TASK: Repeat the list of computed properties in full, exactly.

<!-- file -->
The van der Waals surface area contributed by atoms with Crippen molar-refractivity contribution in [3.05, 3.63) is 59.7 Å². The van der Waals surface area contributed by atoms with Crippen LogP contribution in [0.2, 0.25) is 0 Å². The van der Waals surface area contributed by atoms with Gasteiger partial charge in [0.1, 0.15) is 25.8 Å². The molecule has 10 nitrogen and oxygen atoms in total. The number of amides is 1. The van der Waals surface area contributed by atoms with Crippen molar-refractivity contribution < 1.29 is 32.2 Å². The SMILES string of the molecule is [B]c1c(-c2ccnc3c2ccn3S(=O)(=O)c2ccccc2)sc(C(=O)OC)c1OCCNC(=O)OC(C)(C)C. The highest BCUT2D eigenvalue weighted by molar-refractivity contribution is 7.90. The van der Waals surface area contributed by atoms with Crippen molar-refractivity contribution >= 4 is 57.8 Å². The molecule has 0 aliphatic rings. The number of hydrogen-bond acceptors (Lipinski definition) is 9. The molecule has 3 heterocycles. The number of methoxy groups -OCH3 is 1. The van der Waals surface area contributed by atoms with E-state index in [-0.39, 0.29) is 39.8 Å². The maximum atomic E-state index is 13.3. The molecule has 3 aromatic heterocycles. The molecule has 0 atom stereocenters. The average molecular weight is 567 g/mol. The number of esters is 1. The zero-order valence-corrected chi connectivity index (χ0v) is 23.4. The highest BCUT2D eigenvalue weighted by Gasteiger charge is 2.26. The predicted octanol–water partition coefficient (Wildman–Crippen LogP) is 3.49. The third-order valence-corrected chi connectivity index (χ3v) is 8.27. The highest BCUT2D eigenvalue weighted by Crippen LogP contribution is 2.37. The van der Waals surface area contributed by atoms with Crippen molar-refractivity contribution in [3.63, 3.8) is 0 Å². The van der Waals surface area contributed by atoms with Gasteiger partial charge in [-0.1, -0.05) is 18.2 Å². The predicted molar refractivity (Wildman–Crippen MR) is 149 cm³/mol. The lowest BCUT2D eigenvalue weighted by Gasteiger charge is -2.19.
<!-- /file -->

The van der Waals surface area contributed by atoms with Crippen molar-refractivity contribution in [3.05, 3.63) is 59.7 Å². The van der Waals surface area contributed by atoms with Crippen LogP contribution in [0.2, 0.25) is 0 Å². The van der Waals surface area contributed by atoms with Gasteiger partial charge in [0.1, 0.15) is 25.8 Å². The molecule has 10 nitrogen and oxygen atoms in total. The number of amides is 1. The van der Waals surface area contributed by atoms with Crippen molar-refractivity contribution < 1.29 is 32.2 Å². The SMILES string of the molecule is [B]c1c(-c2ccnc3c2ccn3S(=O)(=O)c2ccccc2)sc(C(=O)OC)c1OCCNC(=O)OC(C)(C)C. The highest BCUT2D eigenvalue weighted by molar-refractivity contribution is 7.90. The van der Waals surface area contributed by atoms with Crippen molar-refractivity contribution >= 4 is 57.8 Å². The molecule has 0 aliphatic rings. The number of hydrogen-bond acceptors (Lipinski definition) is 9. The molecule has 3 heterocycles. The number of methoxy groups -OCH3 is 1. The van der Waals surface area contributed by atoms with E-state index in [-0.39, 0.29) is 39.8 Å². The maximum atomic E-state index is 13.3. The molecule has 3 aromatic heterocycles. The molecule has 0 atom stereocenters. The average molecular weight is 567 g/mol. The number of esters is 1. The zero-order valence-corrected chi connectivity index (χ0v) is 23.4. The highest BCUT2D eigenvalue weighted by Gasteiger charge is 2.26. The predicted octanol–water partition coefficient (Wildman–Crippen LogP) is 3.49. The third-order valence-corrected chi connectivity index (χ3v) is 8.27. The highest BCUT2D eigenvalue weighted by Crippen LogP contribution is 2.37. The van der Waals surface area contributed by atoms with Crippen molar-refractivity contribution in [3.63, 3.8) is 0 Å². The van der Waals surface area contributed by atoms with Gasteiger partial charge in [-0.1, -0.05) is 18.2 Å². The predicted molar refractivity (Wildman–Crippen MR) is 149 cm³/mol. The lowest BCUT2D eigenvalue weighted by Gasteiger charge is -2.19.